Uncovering the ‘Maggots’ In Cameroon’s Tourism Sector

They road to the Kagwene Gorilla Sanctuary, one of Cameroon’s key touristic sites

In Africa, Cameroon is described as ‘Africa in miniature’ as it encompasses a bit of everything within the African continent, from landscape and culture, to climate and religion. Besides its over 275 ethnic groups with about 160 African languages, Christianity, Islam and African Religions, the country is obsessed with terrific scenery including the arid plains in the North; emblematic mountains in the South, Southwest, West, Northwest etc; biodiversity-rich national parks  across the ten regions; exceptional rich cultures; gloriously un spoilt beaches and countless lakes.

With these spectacular features and exceptional contrast, one will expect Cameroon to be one of Africa’s hubs in term of international tourists’ arrival. Unfortunately, that is not the case. While African countries like Morocco and South Africa, boast of over 10 million visitors annually, receiving 1 million tourists in Cameroon per year remains a dream.

This is no accident! There are a number of maggots that have eaten deep into the country’s tourism sector, which must be removed and detached soon.

Infrastructural development remains a great nightmare to the advancement of Cameroon’s tourism. Movement of tourists to any destination is either carried out by air, land or sea, but all of these channels of transportation in the country still leave much to be desired.

The 2016 World Tourism Day was observed under the team: Tourism for all, Promoting Universal Accessibility. However, movement by air in Cameroon is more or less still restricted to the North, Centre and Littoral Regions, unlike neighbouring Nigeria where all States are linked by air.

This is not supposed to be the case! If Cameroon must promote tourism and achieve its goal of 1 million tourists by 2020 as well as encourage internal tourism, all regions with great touristic potentials must be linked by air. It means hitherto abandoned airports like that of Bamenda, Bafoussam and Tiko must be revived and new ones opened in other regions.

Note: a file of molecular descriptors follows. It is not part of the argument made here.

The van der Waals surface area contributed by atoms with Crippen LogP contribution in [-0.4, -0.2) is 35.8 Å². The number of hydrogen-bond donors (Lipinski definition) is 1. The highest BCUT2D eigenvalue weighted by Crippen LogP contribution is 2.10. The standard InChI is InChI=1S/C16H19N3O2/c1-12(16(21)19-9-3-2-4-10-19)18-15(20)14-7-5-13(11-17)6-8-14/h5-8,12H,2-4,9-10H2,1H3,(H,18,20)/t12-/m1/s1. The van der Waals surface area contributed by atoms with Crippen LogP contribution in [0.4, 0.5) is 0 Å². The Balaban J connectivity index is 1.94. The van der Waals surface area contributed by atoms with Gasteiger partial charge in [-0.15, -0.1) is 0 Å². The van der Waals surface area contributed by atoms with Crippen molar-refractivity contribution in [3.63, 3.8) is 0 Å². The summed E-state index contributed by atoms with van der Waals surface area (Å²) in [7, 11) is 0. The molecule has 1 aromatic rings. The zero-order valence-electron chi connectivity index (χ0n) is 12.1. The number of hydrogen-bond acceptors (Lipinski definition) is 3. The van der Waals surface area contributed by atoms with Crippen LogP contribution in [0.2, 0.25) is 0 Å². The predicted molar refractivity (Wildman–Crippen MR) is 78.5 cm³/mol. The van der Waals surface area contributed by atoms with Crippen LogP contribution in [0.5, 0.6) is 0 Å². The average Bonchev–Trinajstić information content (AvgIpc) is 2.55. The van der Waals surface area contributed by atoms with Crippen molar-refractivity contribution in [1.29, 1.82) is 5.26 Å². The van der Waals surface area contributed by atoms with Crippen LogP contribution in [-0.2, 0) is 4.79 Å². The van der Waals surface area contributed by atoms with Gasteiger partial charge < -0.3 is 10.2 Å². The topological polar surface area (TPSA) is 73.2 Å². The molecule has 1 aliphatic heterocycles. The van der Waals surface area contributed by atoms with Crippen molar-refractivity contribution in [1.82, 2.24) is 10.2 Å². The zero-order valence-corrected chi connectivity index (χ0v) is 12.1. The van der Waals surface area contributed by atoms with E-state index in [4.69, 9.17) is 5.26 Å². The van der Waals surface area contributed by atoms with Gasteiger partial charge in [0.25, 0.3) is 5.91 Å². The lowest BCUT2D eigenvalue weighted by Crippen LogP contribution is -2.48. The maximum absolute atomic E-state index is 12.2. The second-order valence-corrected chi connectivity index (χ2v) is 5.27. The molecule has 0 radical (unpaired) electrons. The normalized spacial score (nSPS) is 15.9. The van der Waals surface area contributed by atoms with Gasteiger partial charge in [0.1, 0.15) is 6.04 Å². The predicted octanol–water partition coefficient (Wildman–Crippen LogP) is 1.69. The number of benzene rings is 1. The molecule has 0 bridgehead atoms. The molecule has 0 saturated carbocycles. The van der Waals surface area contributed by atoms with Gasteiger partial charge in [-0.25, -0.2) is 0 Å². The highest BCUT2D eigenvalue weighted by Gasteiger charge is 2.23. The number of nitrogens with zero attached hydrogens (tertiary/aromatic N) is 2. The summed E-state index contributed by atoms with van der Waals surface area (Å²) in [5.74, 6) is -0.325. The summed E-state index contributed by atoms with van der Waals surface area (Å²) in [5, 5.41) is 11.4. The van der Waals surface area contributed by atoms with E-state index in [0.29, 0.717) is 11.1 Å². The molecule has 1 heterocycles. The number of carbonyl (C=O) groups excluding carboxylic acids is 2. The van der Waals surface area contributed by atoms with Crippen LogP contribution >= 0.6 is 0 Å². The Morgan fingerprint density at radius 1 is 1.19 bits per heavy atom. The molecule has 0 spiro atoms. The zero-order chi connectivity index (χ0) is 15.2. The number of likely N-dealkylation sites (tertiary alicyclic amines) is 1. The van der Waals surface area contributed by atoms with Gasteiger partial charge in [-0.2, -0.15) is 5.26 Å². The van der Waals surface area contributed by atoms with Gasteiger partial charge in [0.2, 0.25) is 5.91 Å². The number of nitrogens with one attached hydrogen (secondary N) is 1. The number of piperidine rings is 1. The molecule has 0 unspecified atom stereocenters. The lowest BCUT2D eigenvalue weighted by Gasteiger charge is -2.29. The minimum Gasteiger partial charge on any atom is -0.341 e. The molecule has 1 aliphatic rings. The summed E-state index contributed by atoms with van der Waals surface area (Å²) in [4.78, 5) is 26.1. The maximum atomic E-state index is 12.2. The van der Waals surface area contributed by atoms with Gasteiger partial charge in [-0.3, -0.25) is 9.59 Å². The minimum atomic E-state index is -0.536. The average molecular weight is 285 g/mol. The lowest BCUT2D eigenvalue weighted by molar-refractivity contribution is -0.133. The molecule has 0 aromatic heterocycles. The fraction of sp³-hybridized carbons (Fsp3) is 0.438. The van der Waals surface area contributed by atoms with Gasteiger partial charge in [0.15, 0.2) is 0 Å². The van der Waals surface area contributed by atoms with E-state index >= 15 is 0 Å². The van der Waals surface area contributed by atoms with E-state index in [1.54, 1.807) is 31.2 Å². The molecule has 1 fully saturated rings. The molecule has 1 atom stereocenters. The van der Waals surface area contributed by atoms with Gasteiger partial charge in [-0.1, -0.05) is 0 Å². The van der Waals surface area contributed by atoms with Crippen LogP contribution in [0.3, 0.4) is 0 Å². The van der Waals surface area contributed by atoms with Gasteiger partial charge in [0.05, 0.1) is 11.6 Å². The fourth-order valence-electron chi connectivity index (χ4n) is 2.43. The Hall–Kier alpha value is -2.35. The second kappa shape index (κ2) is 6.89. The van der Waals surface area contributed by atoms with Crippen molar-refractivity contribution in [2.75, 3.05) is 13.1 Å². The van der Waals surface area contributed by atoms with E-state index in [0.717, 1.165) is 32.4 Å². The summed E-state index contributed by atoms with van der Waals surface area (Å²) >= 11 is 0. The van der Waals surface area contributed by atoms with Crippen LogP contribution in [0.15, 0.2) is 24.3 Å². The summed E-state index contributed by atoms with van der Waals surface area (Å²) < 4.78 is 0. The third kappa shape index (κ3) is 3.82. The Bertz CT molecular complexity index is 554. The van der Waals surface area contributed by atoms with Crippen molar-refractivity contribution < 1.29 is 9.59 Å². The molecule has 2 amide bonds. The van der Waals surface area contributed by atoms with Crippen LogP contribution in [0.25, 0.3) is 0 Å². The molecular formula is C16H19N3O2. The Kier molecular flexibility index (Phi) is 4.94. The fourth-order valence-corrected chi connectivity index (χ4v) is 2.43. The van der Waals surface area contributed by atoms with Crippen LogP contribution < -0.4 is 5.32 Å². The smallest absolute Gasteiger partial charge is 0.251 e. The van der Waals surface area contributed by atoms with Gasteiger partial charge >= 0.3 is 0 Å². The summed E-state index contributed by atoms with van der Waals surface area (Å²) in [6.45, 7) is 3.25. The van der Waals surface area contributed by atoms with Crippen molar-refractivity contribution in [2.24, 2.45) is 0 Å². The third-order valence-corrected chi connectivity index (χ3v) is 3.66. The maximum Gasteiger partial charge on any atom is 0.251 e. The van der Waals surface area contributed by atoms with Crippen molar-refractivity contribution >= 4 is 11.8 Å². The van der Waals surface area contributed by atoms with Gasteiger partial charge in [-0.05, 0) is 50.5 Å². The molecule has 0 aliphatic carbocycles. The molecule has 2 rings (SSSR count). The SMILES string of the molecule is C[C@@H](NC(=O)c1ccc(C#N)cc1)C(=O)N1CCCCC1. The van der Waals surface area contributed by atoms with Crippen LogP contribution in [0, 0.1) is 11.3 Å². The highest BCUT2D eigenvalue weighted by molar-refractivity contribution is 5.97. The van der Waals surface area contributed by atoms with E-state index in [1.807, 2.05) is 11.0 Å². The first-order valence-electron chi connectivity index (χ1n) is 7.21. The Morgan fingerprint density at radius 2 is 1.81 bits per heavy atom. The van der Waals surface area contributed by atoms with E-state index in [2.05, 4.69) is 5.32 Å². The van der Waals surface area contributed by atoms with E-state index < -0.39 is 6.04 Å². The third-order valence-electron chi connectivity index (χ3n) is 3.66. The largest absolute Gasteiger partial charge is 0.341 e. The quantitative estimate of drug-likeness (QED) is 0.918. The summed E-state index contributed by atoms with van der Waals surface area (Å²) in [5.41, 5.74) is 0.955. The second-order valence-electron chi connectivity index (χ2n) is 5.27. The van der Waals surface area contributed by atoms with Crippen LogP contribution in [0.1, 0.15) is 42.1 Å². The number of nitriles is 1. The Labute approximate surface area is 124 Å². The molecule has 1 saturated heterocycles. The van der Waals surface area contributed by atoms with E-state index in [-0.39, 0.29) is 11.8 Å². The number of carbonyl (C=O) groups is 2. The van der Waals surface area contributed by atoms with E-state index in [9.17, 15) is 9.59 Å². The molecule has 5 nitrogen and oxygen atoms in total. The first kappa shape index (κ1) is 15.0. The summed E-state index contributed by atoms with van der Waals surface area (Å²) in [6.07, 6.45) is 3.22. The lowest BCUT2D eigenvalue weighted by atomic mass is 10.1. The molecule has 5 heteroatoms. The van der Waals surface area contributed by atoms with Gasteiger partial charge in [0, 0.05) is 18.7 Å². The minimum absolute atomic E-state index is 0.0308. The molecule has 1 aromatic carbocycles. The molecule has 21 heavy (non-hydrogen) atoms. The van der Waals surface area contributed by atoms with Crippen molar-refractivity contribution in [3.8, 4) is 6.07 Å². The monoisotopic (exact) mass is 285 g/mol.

Also, access to touristic sites remains really frustrating especially in the rainy season. Though efforts have been made to connect all 10 regions with tarred road, most of the so-called tarred roads are punctuated with pod holes. Even at that, most of the tourist sites are found in rural areas which becomes mud paths in the rainy season. In the heart of the rainy season, places like the Tofala Hill Wildlife Sanctuary and Kagwene Gorilla Sanctuary with the endemic and critically endangered Cross River Gorilla, for instance becomes virtually difficult to access.

Another maggot, which has become even more dangerous to Cameroon’s tourism sector than infrastructural development is the rude, corrupt and obstreperous attitude of some police and military persons on the way.  Most of them transcend the mare carrying out of security checks to using intimidating tactics to extort bribes. This becomes worst when they discover that you are a tourist, who is rich and naïve.  Such attitudes shy away tourists and prospective tourists from Cameroon to countries where they can receive a much better treatment.

Inhospitality and unilingual nature of service providers within the tourism sector is another stumbling block to Cameroon’s tourism sector.  The first stop of any tourist getting into the Country is the Hotel and any impression given to that tourist is very hard to erase. Most hotel receptionists, especially those in state owned hotels are only not bilingual but disruptive, after all, they will still earn a salary at the end of the month irrespective of what happens. These, besides insecurity induced by the Boko Haram insurgent in the North and ongoing strikes in the two Anglophone regions of the country amongst others have greatly suffocated Cameroon’s tourism sector depriving the country of the necessary socio-economic and financial benefits that go with the coming of tourists.

The government therefore needs to consider increasing investments in the tourism sector and marketing to a wider range of potential customers. The organisation of capacity building workshops for all structures, which directly or indirectly relate with tourists like hotels, the police, tourism organisations and others will be another panacea for some of the obstinate maggots destroying this lucrative sector.   Meanwhile, measures should be put in place to ensure maximum security in around touristic sites and hotels in the country. If these and other more stringent measures are put in place to dig out the maggots, then Cameroon will by 2020 transcend her 1 million target of tourists coming in to the country.

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About Bertrand Shancho Ndimuh

A dynamic and respectful graduate with experience and passion in Journalism and Development/Environmental Communication. Holds a B. Sc. second class upper honors In Journalism and Mass Communication from the University of Buea and currently post graduate research fellow in natural resources and environmental management at the same university. Now working as Head of Communication Department at ERuDeF and Editor-in-Chief for the Cameroon Independent environmental newspaper, The Green Vision
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